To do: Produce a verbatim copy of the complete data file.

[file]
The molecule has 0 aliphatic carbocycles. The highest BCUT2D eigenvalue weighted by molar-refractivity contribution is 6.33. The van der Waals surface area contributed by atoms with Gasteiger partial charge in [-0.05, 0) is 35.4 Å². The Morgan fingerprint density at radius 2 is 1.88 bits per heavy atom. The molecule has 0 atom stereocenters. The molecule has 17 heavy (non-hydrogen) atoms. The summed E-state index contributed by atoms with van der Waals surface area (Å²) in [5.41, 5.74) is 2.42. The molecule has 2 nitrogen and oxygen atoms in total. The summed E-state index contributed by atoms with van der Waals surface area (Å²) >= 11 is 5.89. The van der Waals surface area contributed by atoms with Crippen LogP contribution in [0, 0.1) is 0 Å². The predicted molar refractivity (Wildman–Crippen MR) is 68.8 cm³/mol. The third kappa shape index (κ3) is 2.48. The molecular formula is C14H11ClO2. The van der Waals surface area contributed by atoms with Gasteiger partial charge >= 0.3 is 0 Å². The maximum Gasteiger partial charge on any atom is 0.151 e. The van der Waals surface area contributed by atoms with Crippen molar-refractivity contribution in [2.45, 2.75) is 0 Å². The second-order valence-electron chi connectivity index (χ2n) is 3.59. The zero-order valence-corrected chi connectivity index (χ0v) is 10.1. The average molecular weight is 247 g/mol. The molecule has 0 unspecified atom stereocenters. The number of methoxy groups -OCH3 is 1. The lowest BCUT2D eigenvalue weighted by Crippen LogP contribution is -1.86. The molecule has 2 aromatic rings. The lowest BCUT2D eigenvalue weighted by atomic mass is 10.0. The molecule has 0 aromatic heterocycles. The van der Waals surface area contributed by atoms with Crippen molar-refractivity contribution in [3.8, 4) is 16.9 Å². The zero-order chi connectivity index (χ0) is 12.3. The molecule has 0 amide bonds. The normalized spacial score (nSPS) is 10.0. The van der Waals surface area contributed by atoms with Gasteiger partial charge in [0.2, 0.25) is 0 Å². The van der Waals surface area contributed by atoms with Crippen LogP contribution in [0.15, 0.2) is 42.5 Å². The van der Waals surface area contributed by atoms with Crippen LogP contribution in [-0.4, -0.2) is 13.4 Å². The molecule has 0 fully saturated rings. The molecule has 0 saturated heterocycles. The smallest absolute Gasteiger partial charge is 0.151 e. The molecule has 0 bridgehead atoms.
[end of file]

The molecule has 0 aliphatic carbocycles. The highest BCUT2D eigenvalue weighted by molar-refractivity contribution is 6.33. The van der Waals surface area contributed by atoms with Gasteiger partial charge in [-0.05, 0) is 35.4 Å². The Morgan fingerprint density at radius 2 is 1.88 bits per heavy atom. The molecule has 0 atom stereocenters. The molecule has 17 heavy (non-hydrogen) atoms. The summed E-state index contributed by atoms with van der Waals surface area (Å²) in [5.41, 5.74) is 2.42. The molecule has 2 nitrogen and oxygen atoms in total. The summed E-state index contributed by atoms with van der Waals surface area (Å²) >= 11 is 5.89. The van der Waals surface area contributed by atoms with Crippen LogP contribution in [0, 0.1) is 0 Å². The predicted molar refractivity (Wildman–Crippen MR) is 68.8 cm³/mol. The third kappa shape index (κ3) is 2.48. The molecular formula is C14H11ClO2. The van der Waals surface area contributed by atoms with Gasteiger partial charge >= 0.3 is 0 Å². The maximum Gasteiger partial charge on any atom is 0.151 e. The van der Waals surface area contributed by atoms with Crippen molar-refractivity contribution in [2.45, 2.75) is 0 Å². The second-order valence-electron chi connectivity index (χ2n) is 3.59. The zero-order valence-corrected chi connectivity index (χ0v) is 10.1. The average molecular weight is 247 g/mol. The molecule has 0 unspecified atom stereocenters. The number of methoxy groups -OCH3 is 1. The lowest BCUT2D eigenvalue weighted by Crippen LogP contribution is -1.86. The molecule has 2 aromatic rings. The lowest BCUT2D eigenvalue weighted by atomic mass is 10.0. The molecule has 0 aromatic heterocycles. The van der Waals surface area contributed by atoms with Crippen molar-refractivity contribution in [3.8, 4) is 16.9 Å². The zero-order chi connectivity index (χ0) is 12.3. The molecule has 0 amide bonds. The normalized spacial score (nSPS) is 10.0. The van der Waals surface area contributed by atoms with Gasteiger partial charge in [0.2, 0.25) is 0 Å². The van der Waals surface area contributed by atoms with Crippen LogP contribution in [0.15, 0.2) is 42.5 Å². The van der Waals surface area contributed by atoms with Crippen LogP contribution in [-0.4, -0.2) is 13.4 Å². The molecule has 0 fully saturated rings. The molecule has 0 saturated heterocycles. The smallest absolute Gasteiger partial charge is 0.151 e. The molecule has 0 bridgehead atoms.